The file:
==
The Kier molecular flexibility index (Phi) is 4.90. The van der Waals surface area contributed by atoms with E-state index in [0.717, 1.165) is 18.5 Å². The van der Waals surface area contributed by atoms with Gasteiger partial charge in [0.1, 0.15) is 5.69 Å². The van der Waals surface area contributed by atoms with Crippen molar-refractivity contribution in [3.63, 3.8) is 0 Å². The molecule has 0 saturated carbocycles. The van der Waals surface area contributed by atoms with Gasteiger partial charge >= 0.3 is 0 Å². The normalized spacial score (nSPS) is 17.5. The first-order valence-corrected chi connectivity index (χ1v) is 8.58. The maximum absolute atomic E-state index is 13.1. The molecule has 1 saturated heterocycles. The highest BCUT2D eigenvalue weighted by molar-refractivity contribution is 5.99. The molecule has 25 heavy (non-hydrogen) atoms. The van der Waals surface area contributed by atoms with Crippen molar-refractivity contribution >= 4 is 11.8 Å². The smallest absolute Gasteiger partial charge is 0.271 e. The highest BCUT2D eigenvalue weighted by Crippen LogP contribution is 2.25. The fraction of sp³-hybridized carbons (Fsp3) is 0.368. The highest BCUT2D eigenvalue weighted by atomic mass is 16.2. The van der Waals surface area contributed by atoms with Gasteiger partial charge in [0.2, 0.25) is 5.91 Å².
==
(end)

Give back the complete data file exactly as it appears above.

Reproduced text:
The Kier molecular flexibility index (Phi) is 4.90. The van der Waals surface area contributed by atoms with E-state index in [0.717, 1.165) is 18.5 Å². The van der Waals surface area contributed by atoms with Gasteiger partial charge in [0.1, 0.15) is 5.69 Å². The van der Waals surface area contributed by atoms with Crippen molar-refractivity contribution in [3.63, 3.8) is 0 Å². The molecule has 0 saturated carbocycles. The van der Waals surface area contributed by atoms with Gasteiger partial charge >= 0.3 is 0 Å². The normalized spacial score (nSPS) is 17.5. The first-order valence-corrected chi connectivity index (χ1v) is 8.58. The maximum absolute atomic E-state index is 13.1. The molecule has 1 saturated heterocycles. The highest BCUT2D eigenvalue weighted by molar-refractivity contribution is 5.99. The molecule has 25 heavy (non-hydrogen) atoms. The van der Waals surface area contributed by atoms with Crippen molar-refractivity contribution >= 4 is 11.8 Å². The smallest absolute Gasteiger partial charge is 0.271 e. The highest BCUT2D eigenvalue weighted by Crippen LogP contribution is 2.25. The fraction of sp³-hybridized carbons (Fsp3) is 0.368. The highest BCUT2D eigenvalue weighted by atomic mass is 16.2. The van der Waals surface area contributed by atoms with Gasteiger partial charge in [0.2, 0.25) is 5.91 Å².